The winter season is fast approaching, meaning we could soon have an outbreak of seasonal flu to contend with.
Health officials are concerned as this is will be the first winter Covid and the flu will circulate fully at the same time without lockdown restrictions. Research has found that people who are infected with both viruses are twice as likely to die than someone who has Covid alone.
Flu and other winter viruses can lead to more than 1,000 hospital admissions a day in the winter months, which is currently more than the number of people being seen for Covid. A report from the Academy of Medical Sciences says that respiratory illness could hit very high levels, which may cause a severe strain on the NHS and up to 60,000 deaths.
The government is urging people to take the flu jab as it’s launched the biggest flu programme in the NHS’s history.
More than 35 million people in England are eligible for a free vaccine. People may be offered the booster Covid jab in one arm and the flu vaccine in the other on the same day in some regions. But this might not be available in every area.
Prof Jonathan Van-Tam, England’s deputy chief medical officer, said “we need to take this seriously and defend ourselves” by taking the vaccines when offered. “Both these viruses are serious: they can both spread easily, cause hospitalisation and they can both be fatal,” he added.
Professor of virology at Imperial College London, Wendy Barclay, told the BBC’s Today Programme that it had been trickier to gauge which flu strains to cover with this year’s vaccine, because cases had been so low last year. “The vaccine this year is updated to match what we predict will be the circulating strains,” she said.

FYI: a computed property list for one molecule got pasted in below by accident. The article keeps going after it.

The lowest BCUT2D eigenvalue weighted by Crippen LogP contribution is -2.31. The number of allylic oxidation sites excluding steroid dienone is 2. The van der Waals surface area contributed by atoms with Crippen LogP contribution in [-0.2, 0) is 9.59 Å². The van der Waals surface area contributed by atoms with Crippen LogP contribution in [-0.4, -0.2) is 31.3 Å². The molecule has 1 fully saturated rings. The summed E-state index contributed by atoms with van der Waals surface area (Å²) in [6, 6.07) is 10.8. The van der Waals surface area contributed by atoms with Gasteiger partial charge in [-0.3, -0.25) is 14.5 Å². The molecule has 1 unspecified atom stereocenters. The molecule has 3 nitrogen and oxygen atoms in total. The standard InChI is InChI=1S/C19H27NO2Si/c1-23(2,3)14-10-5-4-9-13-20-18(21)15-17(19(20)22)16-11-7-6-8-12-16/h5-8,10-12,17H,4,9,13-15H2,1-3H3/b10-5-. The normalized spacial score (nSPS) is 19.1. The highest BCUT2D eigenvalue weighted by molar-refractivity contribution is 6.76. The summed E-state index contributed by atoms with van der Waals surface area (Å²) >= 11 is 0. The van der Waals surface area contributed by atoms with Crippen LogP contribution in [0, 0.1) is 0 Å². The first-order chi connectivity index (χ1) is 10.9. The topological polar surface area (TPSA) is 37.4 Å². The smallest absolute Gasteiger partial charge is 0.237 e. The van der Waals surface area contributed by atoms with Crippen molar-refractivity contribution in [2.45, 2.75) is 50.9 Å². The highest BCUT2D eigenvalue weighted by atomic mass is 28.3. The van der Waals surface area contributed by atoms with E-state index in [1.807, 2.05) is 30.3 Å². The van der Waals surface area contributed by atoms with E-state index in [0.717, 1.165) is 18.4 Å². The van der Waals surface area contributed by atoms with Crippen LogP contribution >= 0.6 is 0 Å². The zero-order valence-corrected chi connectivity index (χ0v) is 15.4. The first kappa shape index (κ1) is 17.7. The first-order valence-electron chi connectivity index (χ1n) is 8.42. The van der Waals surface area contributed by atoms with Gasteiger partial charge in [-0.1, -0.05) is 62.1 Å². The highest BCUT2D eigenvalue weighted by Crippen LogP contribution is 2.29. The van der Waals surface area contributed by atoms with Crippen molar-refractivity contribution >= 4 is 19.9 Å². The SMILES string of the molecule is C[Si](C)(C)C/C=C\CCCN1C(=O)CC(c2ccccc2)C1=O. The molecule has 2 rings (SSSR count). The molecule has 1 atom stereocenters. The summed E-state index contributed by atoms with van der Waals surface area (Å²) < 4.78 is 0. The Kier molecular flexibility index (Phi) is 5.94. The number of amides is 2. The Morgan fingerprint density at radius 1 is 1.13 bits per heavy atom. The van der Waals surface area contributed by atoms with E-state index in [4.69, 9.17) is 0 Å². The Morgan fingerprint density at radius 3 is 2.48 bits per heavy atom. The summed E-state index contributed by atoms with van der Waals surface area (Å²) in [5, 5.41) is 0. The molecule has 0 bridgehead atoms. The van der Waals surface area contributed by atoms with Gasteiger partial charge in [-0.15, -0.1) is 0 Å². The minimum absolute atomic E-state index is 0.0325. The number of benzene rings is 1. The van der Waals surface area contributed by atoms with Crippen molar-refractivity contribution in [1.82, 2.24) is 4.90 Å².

Who is eligible for the flu jab?
The NHS flu vaccine programme has been widely extended this year to include more people than usual. Those in the following groups are eligible for a free jab:
All children who are aged two and three on 31 August 2021
All children in primary school and all secondary school pupils under the age of 16 on 31 August
Those aged six months to 50 years old in clinical risk groups. These include people impacted by respiratory illness (including asthma), heart conditions, diabetes, and neurological conditions. Find a full list here.
Those aged 50 years and over
People in residential care
Close contacts of people with weakened immune systems
Health and care staff
How can you access your free jab?
The flu vaccine will be offered through your GP, local pharmacies, and schools.
Adults who are eligible for the free NHS flu vaccine – due to age or medical condition – will be contacted by GP surgeries, or they can book an appointment at a pharmacy.
Health and care staff eligible for the vaccine will be given a voucher by their employer, which can be used to access the flu vaccine via a pharmacy.
Children under 18 are given the flu vaccine via a nasal spray. They can not access this via a pharmacy. Instead, children will either be offered immunisation via their GP surgery or school.
Children under the age of two will receive the spray at a GP surgery. Children in primary and secondary schools without an underlying health condition will be offered it in school (and parent/guardian consent will be sought). School-aged children with an underlying medical condition can receive a vaccine via their GP surgery or school, whichever is earlier.
If you’re not eligible for a free jab, can you get one privately?
Yes. Anyone who isn’t eligible for a free flu vaccine can pay for it privately at many pharmacies, at a cost of around £15.